SARAJEVO, Bosnia-Herzegovina (AP) _ U.N. troops today tried to find thousands of civilians missing in two Bosnian war zones: Zepa in the extreme east and Mostar in the southwest.

Ukrainian peacekeepers in Zepa, a Muslim enclave, fanned out this morning in search of residents who took to the hills to escape a fierce attack last week by Bosnian Serbs.

Spokesman Ron Redmond for the U.N. High Commissioner for Refugees in Geneva, said a trickle of people had begun to return to Zepa from the hills, where they had camped out in tents or in the open after fleeing Bosnian Serb artillery.

''They're in very, very bad condition,'' Redmond said.

U.N. spokesman Pepe Gallegos said in Sarajevo that the Ukrainians had found many people wearing clothes made from parachutes. Food and medicine were reported in short supply.

U.N. officials also expressed concern about Muslim civilians said to be forcibly taken from their homes by Croatian forces in fighting Sunday in Mostar.

Little fighting was reported in either city today as peacekeepers worked to cement shaky truces.

Bosnia Serbs are attempting to take control of the Zepa region, and Croats in the south have begun an offensive to take land around Mostar. Both regions had been dominated by Muslims.

A meeting of Bosnian army and Croat commanders was scheduled to discuss the Mostar fighting.

About 40,000 people were in the Zepa area, including 6,000 in the town itself, before they fled the Serbs' attack. The first U.N. military observers who reached Zepa on Sunday found only about 50 people - and corpses, including 10 bodies in a mosque.

Zepa, which came under heavy attack last week, was one of six ''safe areas'' declared by the United Nations last Thursday after Bosnian Serbs again rejected an international peace plan.

U.N. officials said they were concerned about the Muslim civilians reportedly cleared out of their homes in Mostar.

''There have been a number of civilians taken from their homes,'' said U.S. Army Capt. Bill Caraktin, a U.N. spokesman in the central Bosnian town of Kiseljak. ''We assume they are being detained or being taken out of the area against their will.''

Caraktin said Mostar seemed quieter.

''The word seems to have reached the forces on the ground,'' he said. ''The heaviest fighting seems to have died down. You get isolated small arms fire.''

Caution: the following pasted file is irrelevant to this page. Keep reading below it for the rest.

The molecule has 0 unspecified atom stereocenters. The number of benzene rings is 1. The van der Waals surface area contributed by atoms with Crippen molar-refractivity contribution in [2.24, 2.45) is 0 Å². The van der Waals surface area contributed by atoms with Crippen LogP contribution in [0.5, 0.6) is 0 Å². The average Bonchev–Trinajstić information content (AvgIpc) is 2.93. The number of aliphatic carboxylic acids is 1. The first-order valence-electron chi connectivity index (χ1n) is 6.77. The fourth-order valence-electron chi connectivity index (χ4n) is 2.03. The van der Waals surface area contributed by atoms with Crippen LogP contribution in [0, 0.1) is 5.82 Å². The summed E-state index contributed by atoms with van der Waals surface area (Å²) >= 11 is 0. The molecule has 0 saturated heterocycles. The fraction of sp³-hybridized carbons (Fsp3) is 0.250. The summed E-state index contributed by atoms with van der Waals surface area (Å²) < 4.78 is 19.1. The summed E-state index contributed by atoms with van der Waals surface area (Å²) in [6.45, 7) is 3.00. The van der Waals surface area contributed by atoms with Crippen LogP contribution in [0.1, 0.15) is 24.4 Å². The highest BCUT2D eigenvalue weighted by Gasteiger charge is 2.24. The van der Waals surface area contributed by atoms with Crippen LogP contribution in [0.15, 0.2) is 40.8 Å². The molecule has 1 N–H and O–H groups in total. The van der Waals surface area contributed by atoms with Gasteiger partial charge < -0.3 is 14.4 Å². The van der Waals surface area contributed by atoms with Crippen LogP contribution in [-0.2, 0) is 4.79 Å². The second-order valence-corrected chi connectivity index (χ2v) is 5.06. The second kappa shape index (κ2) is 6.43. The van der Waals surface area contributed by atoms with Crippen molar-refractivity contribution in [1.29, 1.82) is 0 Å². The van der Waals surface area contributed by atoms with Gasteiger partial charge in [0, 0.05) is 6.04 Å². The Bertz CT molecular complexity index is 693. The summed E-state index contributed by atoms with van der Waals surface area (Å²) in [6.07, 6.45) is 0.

In the Yugoslav capital of Belgrade, the top U.N. aid official blasted the Croats.

''The official statements by the HVO (Croatian Bosnian army) are the same as those coming from the Bosnian Serb side a few months ago, claiming the necessity to fight Muslims who allegedly want to establish a Muslim fundamentalist state,'' said Jose Maria Mendiluce at a news conference marking his departure.

''This is the beginning of the second wave of ethnic cleansing,'' he said.

Croat leader Mate Boban claims Muslims attacked first.

The U.N. Security Council late Monday demanded that Bosnian Croat forces allow U.N. officials into Mostar. In a statement, the Security Council said it ''strongly condemns this major military offensive launched by Bosnian Croat paramilitary units which is entirely inconsistent with their signature of the peace plan.''

Similar to the Serb dream of a Greater Serbia, many Bosnian Croats envision a Greater Croatia - even though it means taking land from their nominal allies, the Muslims. Its eastern border would be the Neretva River, which runs through Mostar.

The war in Bosnia began a year ago when Bosnian Serbs rebelled against Muslims and Croats, who voted to secede from Serb-dominated Yugoslavia. More than 134,000 people have been declared dead or missing and over a million have been forced from their homes.

Cool to President Clinton's call for military action against the Bosnian Serbs, the European Community has suggested Washington send ground troops to protect places like Zepa.

EC foreign ministers made the request for American troops during a meeting Monday in Brussels, apparently in response to U.S. attempts to drum up European support for a plan to bomb Serb positions and exempt the outgunned forces of the Muslim-led Bosnian government from a U.N. arms embargo.

Clinton has ruled out committing U.S. ground forces to the Bosnian conflict unless there is a peace plan in operation. He also has backed off in recent days from his military plans, acknowledging opposition at home and abroad.

In another alternative to military action, the European ministers offered to send monitors to the border between Serbia and Bosnia to help Serb President Slobodan Milosevic enforce a blockade on Bosnia's Serbs.

France has about 5,000 troops in the former Yugoslavia, Britain has about 2,500.